48But the one who does not know and does things deserving punishment will be beaten with few blows. From everyone who has been given much, much will be demanded; and from the one who has been entrusted with much, much more will be asked. (Luke 12:48)

I explained to my daughter that I am where I am today because someone else saw me, loved me, and invested me. So, we take serious Jesus’ command in Mark 12:31 that we love our neighbor as ourselves. In answering the experts in the law, Jesus summarizes and quotes Leviticus 19:8-19:

9“ ‘When you reap the harvest of your land, do not reap to the very edges of your field or gather the gleanings of your harvest. 10Do not go over your vineyard a second time or pick up the grapes that have fallen. Leave them for the poor and the foreigner. I am the Lord your God.

11“ ‘Do not steal.

“ ‘Do not lie.

“ ‘Do not deceive one another.

12“ ‘Do not swear falsely by my name and so profane the name of your God. I am the Lord.

13“ ‘Do not defraud your neighbors or rob them.

“ ‘Do not hold back the wages of a hired worker overnight.

14“ ‘Do not curse the deaf or put a stumbling block in front of the blind, but fear your God. I am the Lord.

15“ ‘Do not pervert justice; do not show partiality to the poor or favoritism to the great, but judge your neighbor fairly.

16“ ‘Do not go about spreading slander among your people.

“ ‘Do not do anything that endangers your neighbor’s life. I am the Lord.

17“ ‘Do not hate a fellow Israelite in your heart. Rebuke your neighbor frankly so you will not share in their guilt.

18“ ‘Do not seek revenge or bear a grudge against anyone among your people, but love your neighbor as yourself. I am the Lord. (Leviticus 19:8-18)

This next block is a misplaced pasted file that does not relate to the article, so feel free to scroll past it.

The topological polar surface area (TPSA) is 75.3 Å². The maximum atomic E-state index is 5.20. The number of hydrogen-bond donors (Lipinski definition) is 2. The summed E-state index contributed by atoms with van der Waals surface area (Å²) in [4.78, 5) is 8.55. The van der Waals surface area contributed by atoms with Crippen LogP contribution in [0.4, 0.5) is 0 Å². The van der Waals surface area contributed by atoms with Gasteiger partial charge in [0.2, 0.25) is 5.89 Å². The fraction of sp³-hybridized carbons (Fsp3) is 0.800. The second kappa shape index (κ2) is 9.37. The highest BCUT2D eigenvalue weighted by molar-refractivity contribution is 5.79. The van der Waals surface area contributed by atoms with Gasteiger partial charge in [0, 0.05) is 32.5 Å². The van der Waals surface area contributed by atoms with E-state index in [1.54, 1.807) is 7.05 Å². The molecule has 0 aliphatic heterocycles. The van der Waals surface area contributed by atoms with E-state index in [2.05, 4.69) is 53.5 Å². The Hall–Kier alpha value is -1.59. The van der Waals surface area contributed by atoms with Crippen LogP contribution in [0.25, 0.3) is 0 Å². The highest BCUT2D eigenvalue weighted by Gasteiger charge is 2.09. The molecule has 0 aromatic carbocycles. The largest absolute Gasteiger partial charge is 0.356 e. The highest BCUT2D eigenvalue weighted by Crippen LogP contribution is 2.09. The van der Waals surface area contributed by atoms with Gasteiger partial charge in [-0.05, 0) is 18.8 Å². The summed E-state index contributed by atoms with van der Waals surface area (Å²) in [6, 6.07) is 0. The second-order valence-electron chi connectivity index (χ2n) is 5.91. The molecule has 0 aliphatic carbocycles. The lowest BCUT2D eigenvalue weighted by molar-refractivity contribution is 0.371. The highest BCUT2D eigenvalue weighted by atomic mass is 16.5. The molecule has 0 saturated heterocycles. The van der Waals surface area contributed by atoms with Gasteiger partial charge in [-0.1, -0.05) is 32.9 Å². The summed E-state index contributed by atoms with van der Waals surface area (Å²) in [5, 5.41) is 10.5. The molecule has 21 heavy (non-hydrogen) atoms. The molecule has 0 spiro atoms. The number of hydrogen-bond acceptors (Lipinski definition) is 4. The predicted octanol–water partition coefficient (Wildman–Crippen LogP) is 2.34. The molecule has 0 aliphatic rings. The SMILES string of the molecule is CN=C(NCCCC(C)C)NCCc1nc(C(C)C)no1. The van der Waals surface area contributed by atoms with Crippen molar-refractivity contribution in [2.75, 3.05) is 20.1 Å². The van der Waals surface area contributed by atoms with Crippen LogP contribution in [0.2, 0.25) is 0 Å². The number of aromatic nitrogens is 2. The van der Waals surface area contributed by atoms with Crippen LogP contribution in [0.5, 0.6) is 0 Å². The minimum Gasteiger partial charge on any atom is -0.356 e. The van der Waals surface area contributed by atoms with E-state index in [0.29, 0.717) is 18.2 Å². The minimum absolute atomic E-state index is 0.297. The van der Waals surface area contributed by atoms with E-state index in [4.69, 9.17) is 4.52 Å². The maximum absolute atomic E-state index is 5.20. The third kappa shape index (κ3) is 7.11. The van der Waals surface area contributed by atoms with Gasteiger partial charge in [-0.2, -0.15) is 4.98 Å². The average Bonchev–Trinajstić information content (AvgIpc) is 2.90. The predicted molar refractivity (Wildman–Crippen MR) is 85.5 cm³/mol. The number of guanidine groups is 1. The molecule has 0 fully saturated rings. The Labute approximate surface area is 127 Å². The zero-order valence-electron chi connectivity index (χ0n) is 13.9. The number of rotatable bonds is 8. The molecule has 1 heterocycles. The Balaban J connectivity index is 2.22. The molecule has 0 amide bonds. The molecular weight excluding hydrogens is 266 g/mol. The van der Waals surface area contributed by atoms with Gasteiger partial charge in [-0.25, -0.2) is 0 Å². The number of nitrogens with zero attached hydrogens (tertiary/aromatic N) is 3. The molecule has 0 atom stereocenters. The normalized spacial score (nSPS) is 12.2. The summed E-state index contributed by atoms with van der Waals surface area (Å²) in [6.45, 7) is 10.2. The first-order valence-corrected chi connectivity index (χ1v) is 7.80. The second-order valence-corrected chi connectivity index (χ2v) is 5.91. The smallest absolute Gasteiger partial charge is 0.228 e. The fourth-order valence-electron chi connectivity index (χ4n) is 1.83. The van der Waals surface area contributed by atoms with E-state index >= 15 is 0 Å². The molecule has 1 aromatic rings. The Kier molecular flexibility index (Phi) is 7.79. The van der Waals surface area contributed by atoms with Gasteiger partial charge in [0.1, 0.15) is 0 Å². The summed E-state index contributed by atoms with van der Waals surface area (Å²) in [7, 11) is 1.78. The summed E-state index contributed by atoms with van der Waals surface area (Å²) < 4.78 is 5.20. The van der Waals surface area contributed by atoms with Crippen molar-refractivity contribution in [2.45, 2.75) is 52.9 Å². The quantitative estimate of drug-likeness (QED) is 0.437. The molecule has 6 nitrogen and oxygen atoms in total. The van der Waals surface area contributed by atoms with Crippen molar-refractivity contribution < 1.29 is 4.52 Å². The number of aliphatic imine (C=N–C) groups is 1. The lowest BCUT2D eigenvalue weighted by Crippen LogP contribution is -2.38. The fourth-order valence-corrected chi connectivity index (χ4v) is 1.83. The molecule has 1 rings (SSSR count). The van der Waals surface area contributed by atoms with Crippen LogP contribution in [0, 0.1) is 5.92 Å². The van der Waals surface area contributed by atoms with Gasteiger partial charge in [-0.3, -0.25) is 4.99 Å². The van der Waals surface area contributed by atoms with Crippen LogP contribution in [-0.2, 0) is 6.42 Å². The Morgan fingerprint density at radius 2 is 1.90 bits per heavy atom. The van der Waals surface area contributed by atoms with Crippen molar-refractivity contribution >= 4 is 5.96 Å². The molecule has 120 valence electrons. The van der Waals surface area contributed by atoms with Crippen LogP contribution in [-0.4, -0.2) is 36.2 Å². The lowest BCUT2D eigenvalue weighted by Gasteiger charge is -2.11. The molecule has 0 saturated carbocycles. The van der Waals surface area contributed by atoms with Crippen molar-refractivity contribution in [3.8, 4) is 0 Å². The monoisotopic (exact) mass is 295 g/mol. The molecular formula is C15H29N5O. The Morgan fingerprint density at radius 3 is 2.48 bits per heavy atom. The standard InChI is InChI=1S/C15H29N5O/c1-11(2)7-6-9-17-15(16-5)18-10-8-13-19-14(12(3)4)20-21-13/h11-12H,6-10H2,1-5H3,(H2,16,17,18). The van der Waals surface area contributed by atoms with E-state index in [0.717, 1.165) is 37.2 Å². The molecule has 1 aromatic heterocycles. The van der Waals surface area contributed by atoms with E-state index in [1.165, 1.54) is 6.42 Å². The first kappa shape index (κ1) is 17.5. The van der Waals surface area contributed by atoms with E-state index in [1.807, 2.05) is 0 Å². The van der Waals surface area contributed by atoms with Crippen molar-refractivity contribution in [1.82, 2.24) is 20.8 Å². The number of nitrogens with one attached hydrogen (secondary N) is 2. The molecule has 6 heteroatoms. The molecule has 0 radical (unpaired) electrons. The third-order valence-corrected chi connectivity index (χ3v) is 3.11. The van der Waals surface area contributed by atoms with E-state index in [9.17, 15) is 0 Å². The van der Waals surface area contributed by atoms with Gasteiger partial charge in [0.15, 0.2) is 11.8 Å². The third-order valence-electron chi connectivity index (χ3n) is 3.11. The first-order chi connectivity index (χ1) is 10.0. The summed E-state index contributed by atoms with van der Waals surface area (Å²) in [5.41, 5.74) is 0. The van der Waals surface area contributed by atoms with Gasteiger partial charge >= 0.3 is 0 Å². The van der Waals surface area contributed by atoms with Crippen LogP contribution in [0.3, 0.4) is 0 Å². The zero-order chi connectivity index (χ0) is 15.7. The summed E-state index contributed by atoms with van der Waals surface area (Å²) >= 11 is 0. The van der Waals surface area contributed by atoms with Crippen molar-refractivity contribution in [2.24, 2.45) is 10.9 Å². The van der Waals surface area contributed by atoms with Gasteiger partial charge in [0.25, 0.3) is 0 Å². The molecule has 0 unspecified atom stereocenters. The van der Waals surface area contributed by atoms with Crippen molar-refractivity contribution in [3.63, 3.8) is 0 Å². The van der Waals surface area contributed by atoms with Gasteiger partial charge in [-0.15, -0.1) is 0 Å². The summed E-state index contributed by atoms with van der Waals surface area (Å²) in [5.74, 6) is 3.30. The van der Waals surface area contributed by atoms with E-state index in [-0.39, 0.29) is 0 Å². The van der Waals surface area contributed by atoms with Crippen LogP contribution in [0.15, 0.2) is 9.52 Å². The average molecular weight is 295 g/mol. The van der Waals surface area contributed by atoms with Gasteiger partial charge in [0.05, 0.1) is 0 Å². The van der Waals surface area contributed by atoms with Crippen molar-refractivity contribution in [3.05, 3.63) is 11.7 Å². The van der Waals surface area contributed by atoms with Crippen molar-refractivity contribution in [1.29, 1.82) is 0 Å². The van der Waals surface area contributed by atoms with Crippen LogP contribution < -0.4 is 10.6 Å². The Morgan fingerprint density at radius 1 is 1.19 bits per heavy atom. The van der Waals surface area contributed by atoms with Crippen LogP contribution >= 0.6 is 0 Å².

This command from Jesus, which summarizes Leviticus 19, compels us to work towards a more equitable and just world for everyone, not just for ourselves. This is why my wife, Maria, serves alongside others from our church in the prisons helping those who are incarcerated stay in closer touch with their kids through a reading program that records the incarcerated parent reading to their child and sends the recording and new copy of the book to the child. This is why congregants are putting James 1:27 into practice as they open their homes and hearts to adopt and foster kids who have been orphaned. This is why congregants serve meals and serve in the medical  or dental clinics at Hope Clinic, one of our community partners committed to ensuring that our neighbors have access to free medical, dental, and food resources. This is why our congregants who are in grad school also volunteer in our local schools or in after-school programs to ensure that under-resourced kids have the same opportunities they have. This why congregants are learning the about morally-bankrupt practices of payday lenders, so that they can work towards breaking the cycle of poverty that traps hard-working people everyday. And there are things that you are doing where you receive no credit or acknowledgement because of your faith in Jesus, a faith that compels you to action, action that undermines and condemns a culture that invites you focus on yourself and your well-being alone.